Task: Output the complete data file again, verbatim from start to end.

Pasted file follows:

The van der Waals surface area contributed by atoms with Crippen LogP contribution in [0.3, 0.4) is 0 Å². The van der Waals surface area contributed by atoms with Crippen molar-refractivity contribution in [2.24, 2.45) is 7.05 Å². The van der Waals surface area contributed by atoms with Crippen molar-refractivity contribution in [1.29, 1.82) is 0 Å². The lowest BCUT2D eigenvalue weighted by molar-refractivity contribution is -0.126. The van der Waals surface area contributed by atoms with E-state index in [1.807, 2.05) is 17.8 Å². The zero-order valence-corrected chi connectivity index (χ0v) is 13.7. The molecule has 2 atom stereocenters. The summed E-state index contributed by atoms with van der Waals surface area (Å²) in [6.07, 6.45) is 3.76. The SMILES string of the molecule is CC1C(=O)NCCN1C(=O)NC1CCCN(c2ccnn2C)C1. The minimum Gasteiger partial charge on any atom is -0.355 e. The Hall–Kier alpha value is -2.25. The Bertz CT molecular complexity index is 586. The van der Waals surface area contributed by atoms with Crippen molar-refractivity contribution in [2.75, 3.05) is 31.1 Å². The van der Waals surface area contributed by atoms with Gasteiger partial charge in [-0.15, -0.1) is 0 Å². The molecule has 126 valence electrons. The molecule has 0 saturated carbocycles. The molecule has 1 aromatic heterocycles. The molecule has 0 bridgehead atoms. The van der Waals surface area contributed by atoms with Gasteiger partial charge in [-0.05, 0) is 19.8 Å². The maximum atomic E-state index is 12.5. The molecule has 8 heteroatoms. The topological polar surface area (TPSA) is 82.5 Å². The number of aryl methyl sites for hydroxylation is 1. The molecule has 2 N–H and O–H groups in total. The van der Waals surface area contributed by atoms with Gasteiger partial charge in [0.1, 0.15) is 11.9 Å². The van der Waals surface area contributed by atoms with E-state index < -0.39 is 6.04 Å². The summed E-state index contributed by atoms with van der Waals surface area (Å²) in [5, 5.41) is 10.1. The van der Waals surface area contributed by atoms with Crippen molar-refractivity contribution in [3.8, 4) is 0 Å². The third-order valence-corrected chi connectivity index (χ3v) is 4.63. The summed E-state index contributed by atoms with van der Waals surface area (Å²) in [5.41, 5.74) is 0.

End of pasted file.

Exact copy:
The van der Waals surface area contributed by atoms with Crippen LogP contribution in [0.3, 0.4) is 0 Å². The van der Waals surface area contributed by atoms with Crippen molar-refractivity contribution in [2.24, 2.45) is 7.05 Å². The van der Waals surface area contributed by atoms with Crippen molar-refractivity contribution in [1.29, 1.82) is 0 Å². The lowest BCUT2D eigenvalue weighted by molar-refractivity contribution is -0.126. The van der Waals surface area contributed by atoms with E-state index in [1.807, 2.05) is 17.8 Å². The zero-order valence-corrected chi connectivity index (χ0v) is 13.7. The molecule has 2 atom stereocenters. The summed E-state index contributed by atoms with van der Waals surface area (Å²) in [6.07, 6.45) is 3.76. The SMILES string of the molecule is CC1C(=O)NCCN1C(=O)NC1CCCN(c2ccnn2C)C1. The minimum Gasteiger partial charge on any atom is -0.355 e. The Hall–Kier alpha value is -2.25. The Bertz CT molecular complexity index is 586. The van der Waals surface area contributed by atoms with Crippen molar-refractivity contribution in [2.75, 3.05) is 31.1 Å². The van der Waals surface area contributed by atoms with Gasteiger partial charge in [-0.15, -0.1) is 0 Å². The molecule has 126 valence electrons. The molecule has 0 saturated carbocycles. The molecule has 1 aromatic heterocycles. The molecule has 0 bridgehead atoms. The van der Waals surface area contributed by atoms with Gasteiger partial charge in [-0.05, 0) is 19.8 Å². The maximum atomic E-state index is 12.5. The molecule has 8 heteroatoms. The topological polar surface area (TPSA) is 82.5 Å². The number of aryl methyl sites for hydroxylation is 1. The molecule has 2 N–H and O–H groups in total. The van der Waals surface area contributed by atoms with Gasteiger partial charge in [0.1, 0.15) is 11.9 Å². The van der Waals surface area contributed by atoms with E-state index < -0.39 is 6.04 Å². The summed E-state index contributed by atoms with van der Waals surface area (Å²) in [5, 5.41) is 10.1. The van der Waals surface area contributed by atoms with Crippen molar-refractivity contribution in [3.8, 4) is 0 Å². The third-order valence-corrected chi connectivity index (χ3v) is 4.63. The summed E-state index contributed by atoms with van der Waals surface area (Å²) in [5.41, 5.74) is 0.